The Frontstretch: Life At the Track: So THAT'S What a Mirage Looks Like by Toni Montgomery -- Tuesday May 9, 2006

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Life At the Track: So THAT'S What a Mirage Looks Like

Toni Montgomery · Tuesday May 9, 2006

 

For a few years, some friends and I have been doing girl’s week at the races and traveling to different tracks. We may not be the Desperate Housewives, but it’s always an adventure when we travel. Two of us are from the neighboring East coast states of Pennsylvania and New Jersey, so we usually travel together, while the other two, from St. Louis, travel as a pair and meet us at our final destination.

In 2004, it was Phoenix International Raceway for our newest undertaking: camping in the infield. We booked the whole thing, motorhome and all, as a package that also included tickets, pit passes, and a parking pass. Jackie, one of our St. Louis members, did the booking, so she was responsible for bringing all of our necessities along to Phoenix.

We always manage to book our separate flights to arrive as close together as possible, so we all showed up within an hour in Phoenix, grabbed our rental car, and headed to the track and our home for the week. On the way, Jackie was getting all of the paperwork together that we would need to check in to our motorhome and going through her checklist to make sure everything was there. Lease? Check. Truck race tickets? Check. Busch race tickets? Check. Cup race tickets? Check. Pit passes? Check. Parking pass? Uh"¦parking pass? It’s got to be here somewhere. Now Jackie and I, who were in the back seat and closest to the luggage, are hanging over the backseat searching through her bags for the parking pass. No dice. Just then, Jackie recalls looking for something in the envelope just before leaving her house and taking the parking pass out to get a better look. It never went back in the envelope. We are in Phoenix driving down the highway in our rented minivan, and the pass to get it into the track is in St. Louis. Unfortunately it’s not like we can go back and get it, so we decide to press on and figure it out later.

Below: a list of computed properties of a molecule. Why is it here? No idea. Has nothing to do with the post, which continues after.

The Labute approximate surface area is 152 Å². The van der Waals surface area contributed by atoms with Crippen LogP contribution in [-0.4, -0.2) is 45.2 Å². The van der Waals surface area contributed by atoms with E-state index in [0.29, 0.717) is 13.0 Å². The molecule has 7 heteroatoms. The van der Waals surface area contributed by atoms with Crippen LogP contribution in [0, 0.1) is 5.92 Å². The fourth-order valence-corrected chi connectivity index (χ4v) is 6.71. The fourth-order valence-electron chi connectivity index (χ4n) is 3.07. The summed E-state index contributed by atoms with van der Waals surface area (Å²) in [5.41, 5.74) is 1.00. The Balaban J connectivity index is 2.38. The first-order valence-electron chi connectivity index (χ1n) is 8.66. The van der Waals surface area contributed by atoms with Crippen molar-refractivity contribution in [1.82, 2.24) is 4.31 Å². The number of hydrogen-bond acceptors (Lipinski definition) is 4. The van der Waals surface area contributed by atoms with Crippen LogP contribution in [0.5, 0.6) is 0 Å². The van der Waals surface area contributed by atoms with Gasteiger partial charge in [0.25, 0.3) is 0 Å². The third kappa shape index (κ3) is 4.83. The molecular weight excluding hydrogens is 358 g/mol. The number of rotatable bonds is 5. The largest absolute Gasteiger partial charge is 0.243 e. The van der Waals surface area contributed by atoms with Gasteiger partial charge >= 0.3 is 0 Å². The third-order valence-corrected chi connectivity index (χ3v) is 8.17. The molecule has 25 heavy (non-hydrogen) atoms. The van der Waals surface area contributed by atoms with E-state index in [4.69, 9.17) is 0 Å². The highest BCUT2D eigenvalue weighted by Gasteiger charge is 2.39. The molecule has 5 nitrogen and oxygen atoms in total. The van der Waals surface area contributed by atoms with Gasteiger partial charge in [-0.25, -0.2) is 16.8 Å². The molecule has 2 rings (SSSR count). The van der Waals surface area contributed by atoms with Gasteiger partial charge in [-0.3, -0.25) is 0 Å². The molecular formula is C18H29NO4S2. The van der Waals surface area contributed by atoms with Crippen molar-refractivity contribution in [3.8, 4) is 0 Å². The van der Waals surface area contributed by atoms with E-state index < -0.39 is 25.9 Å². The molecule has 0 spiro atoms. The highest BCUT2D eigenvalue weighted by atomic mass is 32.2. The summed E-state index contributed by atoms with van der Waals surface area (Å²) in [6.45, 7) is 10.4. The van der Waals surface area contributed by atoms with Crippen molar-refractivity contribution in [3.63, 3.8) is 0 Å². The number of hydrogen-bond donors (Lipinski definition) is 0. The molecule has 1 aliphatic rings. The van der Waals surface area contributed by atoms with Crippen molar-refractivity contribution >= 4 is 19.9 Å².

When we get to the track, since it is the first day and everyone is just arriving, we don’t need the parking pass to get the car into the track. We are allowed entrance with just our passes, but we will need the parking pass to get back in and out with the car later. We ask for a replacement at the track when we check in for our motorhome, but they aren’t able to do anything at the moment. They tell us we’ll need to check with the ticket office the next day. Fortunately, we are camped just inside the tunnel entrance, and there is a ticket office right on the other side of the tunnel.

The next morning, although we’d like to watch some practice, we go to get this parking pass straightened out as soon as possible because now we are technically parked inside the track illegally. We go to the ticket office outside the gate, but they tell us they can’t help. They make a few calls and come to the conclusion we might be able to get a replacement pass, but we will need to pick it up at the credential office. Where is the credential office, you ask? It’s outside the main gate located between turns one and two, about halfway between the gate and the main entrance from the road. That’s a far cry from where we were, by the outside of turn four.

We have a bit of a walk ahead of us, but there’s no choice because we can’t take the car. If we take it out but don’t get a new parking pass, we can’t take it back in. We’d rather be stuck with our car than stuck without it. The people at the fourth turn gate tell us the people at the main gate can point us in the right direction for the credential trailer when we get there, and we set off for the main gate.